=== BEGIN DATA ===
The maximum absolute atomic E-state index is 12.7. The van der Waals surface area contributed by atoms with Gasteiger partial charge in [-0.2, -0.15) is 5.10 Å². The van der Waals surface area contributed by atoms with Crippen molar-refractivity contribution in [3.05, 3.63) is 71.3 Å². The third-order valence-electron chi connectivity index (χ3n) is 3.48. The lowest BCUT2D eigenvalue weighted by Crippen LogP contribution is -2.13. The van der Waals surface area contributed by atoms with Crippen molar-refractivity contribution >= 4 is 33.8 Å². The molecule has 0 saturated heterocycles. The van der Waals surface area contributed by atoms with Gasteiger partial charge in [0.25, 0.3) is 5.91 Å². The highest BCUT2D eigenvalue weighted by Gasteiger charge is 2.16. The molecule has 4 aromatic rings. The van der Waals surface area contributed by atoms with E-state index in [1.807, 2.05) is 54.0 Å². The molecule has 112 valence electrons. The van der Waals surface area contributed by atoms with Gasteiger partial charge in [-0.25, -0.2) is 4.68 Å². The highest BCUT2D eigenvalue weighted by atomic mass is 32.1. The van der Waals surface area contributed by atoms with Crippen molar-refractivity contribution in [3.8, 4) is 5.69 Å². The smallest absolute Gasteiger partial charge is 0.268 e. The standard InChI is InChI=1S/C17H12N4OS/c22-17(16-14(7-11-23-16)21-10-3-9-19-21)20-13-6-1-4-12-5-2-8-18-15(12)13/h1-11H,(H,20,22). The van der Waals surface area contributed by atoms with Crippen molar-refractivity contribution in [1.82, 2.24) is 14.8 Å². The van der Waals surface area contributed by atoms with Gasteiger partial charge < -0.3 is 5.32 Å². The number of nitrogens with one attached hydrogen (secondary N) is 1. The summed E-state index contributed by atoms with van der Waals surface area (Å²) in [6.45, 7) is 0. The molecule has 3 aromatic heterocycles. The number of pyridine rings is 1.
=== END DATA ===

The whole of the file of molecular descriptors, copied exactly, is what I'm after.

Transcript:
The maximum absolute atomic E-state index is 12.7. The van der Waals surface area contributed by atoms with Gasteiger partial charge in [-0.2, -0.15) is 5.10 Å². The van der Waals surface area contributed by atoms with Crippen molar-refractivity contribution in [3.05, 3.63) is 71.3 Å². The third-order valence-electron chi connectivity index (χ3n) is 3.48. The lowest BCUT2D eigenvalue weighted by Crippen LogP contribution is -2.13. The van der Waals surface area contributed by atoms with Crippen molar-refractivity contribution >= 4 is 33.8 Å². The molecule has 0 saturated heterocycles. The van der Waals surface area contributed by atoms with Gasteiger partial charge in [0.25, 0.3) is 5.91 Å². The highest BCUT2D eigenvalue weighted by Gasteiger charge is 2.16. The molecule has 4 aromatic rings. The van der Waals surface area contributed by atoms with E-state index in [1.807, 2.05) is 54.0 Å². The molecule has 112 valence electrons. The van der Waals surface area contributed by atoms with Gasteiger partial charge in [-0.25, -0.2) is 4.68 Å². The highest BCUT2D eigenvalue weighted by atomic mass is 32.1. The van der Waals surface area contributed by atoms with Crippen molar-refractivity contribution in [3.8, 4) is 5.69 Å². The smallest absolute Gasteiger partial charge is 0.268 e. The standard InChI is InChI=1S/C17H12N4OS/c22-17(16-14(7-11-23-16)21-10-3-9-19-21)20-13-6-1-4-12-5-2-8-18-15(12)13/h1-11H,(H,20,22). The van der Waals surface area contributed by atoms with Crippen molar-refractivity contribution in [1.82, 2.24) is 14.8 Å². The van der Waals surface area contributed by atoms with Gasteiger partial charge < -0.3 is 5.32 Å². The number of nitrogens with one attached hydrogen (secondary N) is 1. The summed E-state index contributed by atoms with van der Waals surface area (Å²) in [6.45, 7) is 0. The molecule has 3 aromatic heterocycles. The number of pyridine rings is 1.